Aug 24 at 6:06pm by Aileen
Why do people believe lies after being told the truth?
Sociologists from four major research institutions have published a study in the journal Sociological Inquiry examining how we support our false beliefs. They examined the false belief of many voters during the 2004 general election, which held that Iraq’s Saddam Hussein was responsible for the primarily Saudi-conducted attacks on September 11, 2001.
The researchers concluded that the false beliefs were not caused by lies told repeatedly by the Bush Administration and some cable news channels, but by the individuals’ own personal need to justify a war that was already being waged. They named their study “There Must Be a Reason: Osama, Saddam and Inferred Justification,” and claim that their findings offer serious challenge to democracy – in that the people cannot be trusted to discern truth from falsehood.
Now, while it is a trivial observation that people tend to believe what they want to believe, and that they will seek out information sources that support and/or confirm their already-held beliefs, this blogger is not convinced that these sociologists should have so pointedly ignored the fact that it was the Bush-Cheney administration that invented the lies, started the war, and was backed up in that false propaganda effort by the mainstream broadcast and cable news media establishments. Seems like giving political liars and media propagandists a free pass on misleading the public does serious damage to the conclusions of the supposedly scientific study itself.
Jul 10 at 7:07pm by Aileen
If your Mama was anything like mine, you no doubt grew up with the constant admonition that “you are what you eat.” And despite the silly position of the AMA back in the early 1980s that there was no evidence to support the idea that diet has any direct relationship with health, almost all mothers know better. Thus it’s not entirely unexpected that medical science should be learning about the many ways that diet does indeed affect health, but it is welcome to wise Moms everywhere.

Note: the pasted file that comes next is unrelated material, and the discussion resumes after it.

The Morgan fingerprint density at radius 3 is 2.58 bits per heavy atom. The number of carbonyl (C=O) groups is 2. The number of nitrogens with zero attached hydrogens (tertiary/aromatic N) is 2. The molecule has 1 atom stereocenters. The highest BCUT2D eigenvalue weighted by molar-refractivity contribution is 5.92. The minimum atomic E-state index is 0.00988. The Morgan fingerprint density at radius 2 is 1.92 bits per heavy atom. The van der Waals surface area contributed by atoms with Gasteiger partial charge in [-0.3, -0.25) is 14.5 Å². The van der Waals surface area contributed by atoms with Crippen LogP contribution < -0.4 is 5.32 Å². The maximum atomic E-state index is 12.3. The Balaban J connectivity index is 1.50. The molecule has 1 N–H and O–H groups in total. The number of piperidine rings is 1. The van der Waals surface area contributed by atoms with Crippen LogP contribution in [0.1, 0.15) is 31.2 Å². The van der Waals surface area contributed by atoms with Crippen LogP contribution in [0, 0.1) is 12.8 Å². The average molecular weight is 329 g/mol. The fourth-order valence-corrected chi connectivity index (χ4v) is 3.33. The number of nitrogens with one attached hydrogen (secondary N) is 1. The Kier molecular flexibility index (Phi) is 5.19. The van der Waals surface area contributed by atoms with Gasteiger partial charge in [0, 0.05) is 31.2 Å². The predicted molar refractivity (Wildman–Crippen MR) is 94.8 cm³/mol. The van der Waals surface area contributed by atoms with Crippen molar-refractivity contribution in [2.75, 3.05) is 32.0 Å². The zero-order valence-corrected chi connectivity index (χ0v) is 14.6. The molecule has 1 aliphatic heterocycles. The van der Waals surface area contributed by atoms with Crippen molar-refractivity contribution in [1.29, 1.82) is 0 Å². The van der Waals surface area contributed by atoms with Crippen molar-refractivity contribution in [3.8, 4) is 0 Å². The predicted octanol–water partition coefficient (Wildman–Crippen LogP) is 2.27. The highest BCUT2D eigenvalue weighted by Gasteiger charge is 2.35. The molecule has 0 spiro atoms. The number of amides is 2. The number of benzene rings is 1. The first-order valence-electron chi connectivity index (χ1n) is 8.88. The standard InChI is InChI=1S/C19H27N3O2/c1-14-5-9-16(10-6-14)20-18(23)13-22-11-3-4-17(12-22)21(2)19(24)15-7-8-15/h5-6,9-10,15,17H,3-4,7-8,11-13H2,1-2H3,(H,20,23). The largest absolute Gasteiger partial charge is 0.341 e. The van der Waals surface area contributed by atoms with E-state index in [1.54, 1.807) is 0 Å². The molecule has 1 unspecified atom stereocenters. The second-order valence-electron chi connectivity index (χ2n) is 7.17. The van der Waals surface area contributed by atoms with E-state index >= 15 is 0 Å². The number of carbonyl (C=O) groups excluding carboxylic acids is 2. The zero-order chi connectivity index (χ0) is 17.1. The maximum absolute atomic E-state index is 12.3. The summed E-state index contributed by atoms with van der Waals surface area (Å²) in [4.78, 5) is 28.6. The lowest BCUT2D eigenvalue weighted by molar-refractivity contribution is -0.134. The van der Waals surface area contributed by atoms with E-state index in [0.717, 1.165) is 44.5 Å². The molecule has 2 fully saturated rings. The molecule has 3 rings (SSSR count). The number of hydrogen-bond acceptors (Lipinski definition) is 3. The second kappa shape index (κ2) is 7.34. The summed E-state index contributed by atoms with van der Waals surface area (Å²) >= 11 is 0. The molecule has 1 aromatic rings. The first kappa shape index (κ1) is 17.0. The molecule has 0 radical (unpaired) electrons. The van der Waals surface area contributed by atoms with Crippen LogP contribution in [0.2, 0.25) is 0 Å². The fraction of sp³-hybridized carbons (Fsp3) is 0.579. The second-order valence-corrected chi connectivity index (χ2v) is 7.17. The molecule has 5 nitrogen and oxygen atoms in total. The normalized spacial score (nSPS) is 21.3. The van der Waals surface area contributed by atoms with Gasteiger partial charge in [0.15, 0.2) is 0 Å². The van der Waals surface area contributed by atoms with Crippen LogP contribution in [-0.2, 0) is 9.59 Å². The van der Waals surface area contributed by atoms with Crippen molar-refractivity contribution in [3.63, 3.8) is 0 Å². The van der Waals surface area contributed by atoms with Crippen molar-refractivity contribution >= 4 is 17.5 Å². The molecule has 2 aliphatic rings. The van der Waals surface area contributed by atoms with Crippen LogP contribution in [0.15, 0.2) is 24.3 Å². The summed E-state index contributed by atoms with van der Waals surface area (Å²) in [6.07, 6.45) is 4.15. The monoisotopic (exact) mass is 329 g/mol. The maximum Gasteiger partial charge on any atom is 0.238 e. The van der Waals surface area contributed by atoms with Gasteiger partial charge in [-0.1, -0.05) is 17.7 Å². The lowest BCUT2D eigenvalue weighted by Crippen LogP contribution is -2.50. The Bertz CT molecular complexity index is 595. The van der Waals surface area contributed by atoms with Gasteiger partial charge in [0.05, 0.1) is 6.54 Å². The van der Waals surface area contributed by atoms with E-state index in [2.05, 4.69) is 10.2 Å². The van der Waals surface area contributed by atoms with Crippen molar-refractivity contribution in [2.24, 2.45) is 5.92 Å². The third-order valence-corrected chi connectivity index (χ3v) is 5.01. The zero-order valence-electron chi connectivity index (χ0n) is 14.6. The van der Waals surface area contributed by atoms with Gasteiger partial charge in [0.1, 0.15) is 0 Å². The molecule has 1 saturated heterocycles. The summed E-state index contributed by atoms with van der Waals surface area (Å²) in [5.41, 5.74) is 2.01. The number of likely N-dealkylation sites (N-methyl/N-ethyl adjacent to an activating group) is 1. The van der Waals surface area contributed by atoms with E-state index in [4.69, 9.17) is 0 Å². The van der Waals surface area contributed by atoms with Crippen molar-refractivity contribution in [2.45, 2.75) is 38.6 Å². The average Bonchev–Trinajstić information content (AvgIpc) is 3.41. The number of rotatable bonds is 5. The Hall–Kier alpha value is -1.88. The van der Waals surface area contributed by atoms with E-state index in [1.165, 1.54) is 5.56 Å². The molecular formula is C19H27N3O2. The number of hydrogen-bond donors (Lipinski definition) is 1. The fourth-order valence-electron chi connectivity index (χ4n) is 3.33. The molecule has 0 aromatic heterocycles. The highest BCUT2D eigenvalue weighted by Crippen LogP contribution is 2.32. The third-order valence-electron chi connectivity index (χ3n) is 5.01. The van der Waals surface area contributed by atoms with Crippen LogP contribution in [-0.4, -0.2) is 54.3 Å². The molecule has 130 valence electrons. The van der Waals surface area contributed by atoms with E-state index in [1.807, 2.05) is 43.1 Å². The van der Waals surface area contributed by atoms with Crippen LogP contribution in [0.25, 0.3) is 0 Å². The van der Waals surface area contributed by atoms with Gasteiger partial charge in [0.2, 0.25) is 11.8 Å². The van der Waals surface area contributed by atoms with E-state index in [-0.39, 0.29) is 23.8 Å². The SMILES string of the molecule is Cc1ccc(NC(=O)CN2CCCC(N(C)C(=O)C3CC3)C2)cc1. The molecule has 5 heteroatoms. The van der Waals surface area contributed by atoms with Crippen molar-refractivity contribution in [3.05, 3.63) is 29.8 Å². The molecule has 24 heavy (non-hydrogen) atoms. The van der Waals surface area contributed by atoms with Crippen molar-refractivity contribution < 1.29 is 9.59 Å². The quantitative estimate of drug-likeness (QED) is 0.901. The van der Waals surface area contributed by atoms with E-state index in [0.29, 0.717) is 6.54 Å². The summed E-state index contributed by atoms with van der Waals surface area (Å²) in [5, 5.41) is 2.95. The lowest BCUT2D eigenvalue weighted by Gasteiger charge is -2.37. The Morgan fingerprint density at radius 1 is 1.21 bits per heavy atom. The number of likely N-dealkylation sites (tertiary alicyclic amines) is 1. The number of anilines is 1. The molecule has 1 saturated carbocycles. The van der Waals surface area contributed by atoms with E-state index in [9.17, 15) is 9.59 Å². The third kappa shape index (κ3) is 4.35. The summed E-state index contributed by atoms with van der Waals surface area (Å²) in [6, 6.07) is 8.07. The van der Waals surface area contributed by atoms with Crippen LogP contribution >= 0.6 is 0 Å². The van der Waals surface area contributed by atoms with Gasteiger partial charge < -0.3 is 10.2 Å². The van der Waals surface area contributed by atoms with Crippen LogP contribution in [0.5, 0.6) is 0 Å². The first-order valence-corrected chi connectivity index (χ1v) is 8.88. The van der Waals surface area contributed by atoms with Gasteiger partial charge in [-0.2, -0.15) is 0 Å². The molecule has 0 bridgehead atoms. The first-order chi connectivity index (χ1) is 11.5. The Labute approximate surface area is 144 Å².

First up, a paper published in the journal Science by a research team at the University of Wisconsin demonstrates that simply reducing the amount of food eaten works to blunt the effects of aging and significantly delay onset of age-relatted conditions like cancer, diabetes, heart disease and brain atrophy. The research was conducted over 20 years on Rhesus monkeys at the National Primate Research Center at UW-Madison.
Conclusion? A restricted calorie diet will help you live longer and stay healthier.
The American Dietetic Association has also released an updated position paper on vegetarian diets that concludes a well-planned meatless diet is both healthful and nutritionally adequate and can help prevent or even treat chronic conditions like diabetes, obesity, cancer and heart disease.
Vegetarian diets have long been associated with lower blood cholesterol levels, lower risk of heart disease, lower blood pressure and reduced risk of type 2 diabetes. Because such diets are low-fat and generally provide more vitamins and minerals than a meat-based diet, the ADA has concluded that a meatless diet is appropriate for all stages of the human life cycle, including pregnancy, lactation, infancy and for athletes.
With ever increasing evidence that fewer calories, less meat and more fruits and vegetables can lead to a longer and healthier life, the number of vegetarians or semi-vegetarians among the population is expected to increase significantly over the next decade. Perhaps the most important take-away lesson from the evidence and research is that indulging in high-calorie processed foods and fatty meats to the point where a majority of the population weighs twice what they should weigh causes a huge chunk of the medical issues people suffer in the U.S.
Mar 20 at 4:04pm by Aileen
Music as Universal Brain-Language
With the return of the sun and spring popping out all over, the season’s long list of open-air music festivals is prepared to launch in cities, towns, parks and fields somewhere near you. Obviously, human beings share a collective appreciation for music and aren’t shy of demonstrating that on a regular basis.
So it is probably not too surprising that biologists from the Max Planck Institute for Cognitive and Brain Sciences in Germany published research this week in the Journal Current Biology that scientifically establishes the well-known fact that music really is the “Universal Language.”